Bill S187-2011

Increases the penalty for assaults involving a sports official

Makes the intentional causing of physical injury to a sports official the class D felony of assault in the second degree; creates class B misdemeanor of aggravated harassment of a sports official when a person, with intent to annoy, harass, threaten or alarm a sports official, strikes or expectorates on such official.

Details

Actions

  • Jan 4, 2012: REFERRED TO CODES
  • Jan 5, 2011: REFERRED TO CODES

Memo

BILL NUMBER:S187

TITLE OF BILL: An act to amend the penal law, in relation to the assault on sports officials

PURPOSE: This law adds physical injury to a sports official to the list of offenses comprising assault in the second degree and also creates the offense of aggravated harassment of a sports official.

SUMMARY OF PROVISIONS: Section 1 of the bill amends section 120.05 of the penal law by adding a new subdivision 13 to provide that any person who intends to commit physical injury against a sports official and does cause such injury in any building, structure, athletic playing field, playground or parking facility at which a sports contest is conducted would be guilty of assault in the second degree.

Section 2 of the bill amends the penal law by adding section 240.33 to create the offense of aggravated harassment of a sports official. A person is guilty of aggravated harassment of a sports official when they strike, shove, kick or subject a sports official to physical contact or causes or attempts to cause an official to come into contact with saliva. Aggravated harassment of a sports official would be a class B misdemeanor.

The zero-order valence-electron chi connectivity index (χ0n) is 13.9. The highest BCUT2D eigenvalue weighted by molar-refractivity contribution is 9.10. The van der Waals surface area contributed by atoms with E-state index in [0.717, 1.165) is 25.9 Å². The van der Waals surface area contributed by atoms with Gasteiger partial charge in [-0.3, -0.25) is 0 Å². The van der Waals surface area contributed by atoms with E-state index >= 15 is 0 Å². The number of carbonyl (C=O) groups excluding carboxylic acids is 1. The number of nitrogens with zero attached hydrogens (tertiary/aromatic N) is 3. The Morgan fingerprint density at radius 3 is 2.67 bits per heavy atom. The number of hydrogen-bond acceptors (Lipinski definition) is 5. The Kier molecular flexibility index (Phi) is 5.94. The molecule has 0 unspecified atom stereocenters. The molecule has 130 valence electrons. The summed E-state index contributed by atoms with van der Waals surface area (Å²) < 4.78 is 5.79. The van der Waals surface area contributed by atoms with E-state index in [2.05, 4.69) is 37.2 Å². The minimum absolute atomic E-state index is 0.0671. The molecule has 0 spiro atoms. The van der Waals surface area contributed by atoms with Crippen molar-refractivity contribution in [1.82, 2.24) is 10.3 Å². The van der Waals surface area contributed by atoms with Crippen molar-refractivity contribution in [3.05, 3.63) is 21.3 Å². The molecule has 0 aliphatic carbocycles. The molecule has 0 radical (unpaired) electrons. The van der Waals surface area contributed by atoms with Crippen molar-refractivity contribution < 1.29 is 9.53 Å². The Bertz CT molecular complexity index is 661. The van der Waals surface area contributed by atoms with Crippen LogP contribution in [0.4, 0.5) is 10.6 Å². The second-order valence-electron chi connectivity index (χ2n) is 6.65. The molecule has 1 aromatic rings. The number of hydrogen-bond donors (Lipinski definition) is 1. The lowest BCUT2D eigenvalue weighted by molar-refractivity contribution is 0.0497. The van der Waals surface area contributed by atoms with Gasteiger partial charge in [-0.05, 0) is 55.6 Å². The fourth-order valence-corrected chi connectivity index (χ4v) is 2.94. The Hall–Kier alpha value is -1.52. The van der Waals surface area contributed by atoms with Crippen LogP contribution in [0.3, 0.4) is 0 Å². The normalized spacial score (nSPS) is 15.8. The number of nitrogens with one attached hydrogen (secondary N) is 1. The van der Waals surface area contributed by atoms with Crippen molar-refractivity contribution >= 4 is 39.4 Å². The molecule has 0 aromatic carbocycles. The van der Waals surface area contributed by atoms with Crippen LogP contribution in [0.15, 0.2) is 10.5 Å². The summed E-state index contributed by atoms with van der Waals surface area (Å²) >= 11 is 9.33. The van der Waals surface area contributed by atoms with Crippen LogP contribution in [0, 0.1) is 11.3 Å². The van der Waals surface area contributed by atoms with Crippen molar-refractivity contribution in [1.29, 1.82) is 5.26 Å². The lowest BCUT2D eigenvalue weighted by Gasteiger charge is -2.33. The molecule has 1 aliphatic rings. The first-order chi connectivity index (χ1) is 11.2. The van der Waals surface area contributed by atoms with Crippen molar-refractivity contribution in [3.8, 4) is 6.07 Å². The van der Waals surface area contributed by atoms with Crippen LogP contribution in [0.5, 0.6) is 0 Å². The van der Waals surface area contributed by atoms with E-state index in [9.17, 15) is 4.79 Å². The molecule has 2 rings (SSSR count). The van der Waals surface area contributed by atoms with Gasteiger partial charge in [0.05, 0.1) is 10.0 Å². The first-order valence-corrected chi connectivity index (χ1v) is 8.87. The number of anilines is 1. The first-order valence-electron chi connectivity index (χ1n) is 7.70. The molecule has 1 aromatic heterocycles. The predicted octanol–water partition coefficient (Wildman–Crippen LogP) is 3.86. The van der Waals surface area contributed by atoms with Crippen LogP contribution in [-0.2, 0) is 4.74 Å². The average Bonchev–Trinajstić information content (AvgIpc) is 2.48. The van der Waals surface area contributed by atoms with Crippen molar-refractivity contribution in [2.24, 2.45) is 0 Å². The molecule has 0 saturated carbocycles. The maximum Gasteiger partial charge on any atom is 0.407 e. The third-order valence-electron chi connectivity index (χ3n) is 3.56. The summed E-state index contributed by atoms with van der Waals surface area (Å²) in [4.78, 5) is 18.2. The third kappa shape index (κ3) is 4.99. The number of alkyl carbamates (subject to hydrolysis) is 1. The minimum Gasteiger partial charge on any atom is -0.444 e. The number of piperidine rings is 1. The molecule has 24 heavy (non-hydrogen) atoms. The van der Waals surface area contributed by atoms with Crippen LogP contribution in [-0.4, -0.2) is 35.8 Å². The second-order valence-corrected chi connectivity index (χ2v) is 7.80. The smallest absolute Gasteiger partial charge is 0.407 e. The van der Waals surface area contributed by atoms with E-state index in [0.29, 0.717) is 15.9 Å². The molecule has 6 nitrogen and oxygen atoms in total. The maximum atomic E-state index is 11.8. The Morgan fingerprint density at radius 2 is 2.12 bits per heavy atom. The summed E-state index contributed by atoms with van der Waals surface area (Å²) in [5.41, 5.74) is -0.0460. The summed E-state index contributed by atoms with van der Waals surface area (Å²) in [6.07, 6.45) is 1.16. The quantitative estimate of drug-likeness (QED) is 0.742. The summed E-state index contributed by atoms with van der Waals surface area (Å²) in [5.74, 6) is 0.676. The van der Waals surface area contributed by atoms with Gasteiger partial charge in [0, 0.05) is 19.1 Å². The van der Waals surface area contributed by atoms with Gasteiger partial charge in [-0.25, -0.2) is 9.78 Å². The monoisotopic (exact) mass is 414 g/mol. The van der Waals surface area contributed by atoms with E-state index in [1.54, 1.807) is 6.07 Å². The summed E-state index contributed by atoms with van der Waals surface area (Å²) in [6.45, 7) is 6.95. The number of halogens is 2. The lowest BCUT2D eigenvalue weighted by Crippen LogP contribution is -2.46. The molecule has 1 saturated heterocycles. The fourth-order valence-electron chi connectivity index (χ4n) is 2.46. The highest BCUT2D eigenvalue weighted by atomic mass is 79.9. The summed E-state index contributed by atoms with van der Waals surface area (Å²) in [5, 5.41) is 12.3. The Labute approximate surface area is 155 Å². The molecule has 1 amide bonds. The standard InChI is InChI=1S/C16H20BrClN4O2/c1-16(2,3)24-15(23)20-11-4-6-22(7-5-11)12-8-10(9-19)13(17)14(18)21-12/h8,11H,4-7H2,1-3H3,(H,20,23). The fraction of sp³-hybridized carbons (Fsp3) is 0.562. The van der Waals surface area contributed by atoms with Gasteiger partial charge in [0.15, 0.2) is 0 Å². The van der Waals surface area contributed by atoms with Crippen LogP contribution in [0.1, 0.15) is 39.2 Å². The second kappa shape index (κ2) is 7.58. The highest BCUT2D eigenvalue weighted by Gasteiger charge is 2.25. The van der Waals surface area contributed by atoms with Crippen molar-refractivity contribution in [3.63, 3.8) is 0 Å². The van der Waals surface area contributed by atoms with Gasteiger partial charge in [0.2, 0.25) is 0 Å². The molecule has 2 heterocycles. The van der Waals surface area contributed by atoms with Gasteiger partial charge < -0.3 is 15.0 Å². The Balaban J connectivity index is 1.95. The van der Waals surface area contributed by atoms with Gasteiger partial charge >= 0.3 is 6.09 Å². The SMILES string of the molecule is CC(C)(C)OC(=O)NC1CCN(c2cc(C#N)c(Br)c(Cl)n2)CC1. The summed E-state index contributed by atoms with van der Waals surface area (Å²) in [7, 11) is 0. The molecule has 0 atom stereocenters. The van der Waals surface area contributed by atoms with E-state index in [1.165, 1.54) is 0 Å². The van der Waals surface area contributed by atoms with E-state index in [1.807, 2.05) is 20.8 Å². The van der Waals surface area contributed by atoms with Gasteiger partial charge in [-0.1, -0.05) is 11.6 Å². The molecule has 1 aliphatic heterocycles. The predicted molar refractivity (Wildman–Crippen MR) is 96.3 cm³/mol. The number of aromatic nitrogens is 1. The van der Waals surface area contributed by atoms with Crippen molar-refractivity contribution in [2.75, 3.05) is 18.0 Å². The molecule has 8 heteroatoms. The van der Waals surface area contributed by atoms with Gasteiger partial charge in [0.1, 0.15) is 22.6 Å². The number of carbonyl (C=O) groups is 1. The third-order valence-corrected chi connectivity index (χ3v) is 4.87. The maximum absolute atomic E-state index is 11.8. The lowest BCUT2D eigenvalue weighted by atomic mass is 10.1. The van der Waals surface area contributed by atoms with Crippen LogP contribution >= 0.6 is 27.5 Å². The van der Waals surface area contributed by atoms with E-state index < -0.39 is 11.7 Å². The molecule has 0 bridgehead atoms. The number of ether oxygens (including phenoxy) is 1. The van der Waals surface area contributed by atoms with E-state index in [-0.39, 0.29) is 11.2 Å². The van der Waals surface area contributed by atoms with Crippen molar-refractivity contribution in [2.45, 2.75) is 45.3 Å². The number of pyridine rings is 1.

JUSTIFICATION: In the last few years, there has been a disturbing increase in the number of reported assaults against men and women who officiate sporting events. Many of these men and women either volunteer their time or officiate for minimal pay. They take their time away from their busy schedules of everyday life because they have a love for sports, enjoy the interaction with people or feel they are making a valuable contribution to the education process.

Unfortunately, many of these dedicated individuals have been subject to unwarranted abuse and have been physically assaulted due to poor sportsmanship. The continuance of such abuse will only result in a decrease in the number of individuals willing to officiate games which will ultimately limit the number of sporting events conducted in New York State.

The National Association of Sports Officials (NASO) has been successful in coordinating efforts in order to enact sport official's assault legislation. Their efforts have resulted in the passage of such legislation in 11 states; Arkansas, California, Delaware, Louisiana, Montana, New Jersey, North Carolina, Oklahoma, Pennsylvania, Tennessee and West Virginia. New York State should add itself to that list so it may continue to be recognized as a state that takes pride in the professional conducting of its sporting events. Sport officials provide balance to sporting events to ensure the heart of competition exists and is fair to all participants. These individuals deserve to be respected while they carry out their officiating duties.

LEGISLATIVE HISTORY: S.5082 of 1997-98; Referred to Senate Codes Committee S.651 of 1999-00; Referred to Senate Codes Committee S.1224/A.6358 of 2001/2002; Referred to Senate Codes Committee S.564/A.1579 of 2003/2004; Referred to Senate Codes Committee

S.1158/A.2044 of 2005/2006; Referred to Senate Codes Committee S.47 of 2007/2008; Referred to Senate Codes Committee S.1052/A.829 of 2009/2010; Referred to Senate Codes

FISCAL IMPLICATIONS: None.

EFFECTIVE DATE: This act shall take effect on the first November next succeeding the date on which it shall have become law.


Text

STATE OF NEW YORK ________________________________________________________________________ 187 2011-2012 Regular Sessions IN SENATE (PREFILED) January 5, 2011 ___________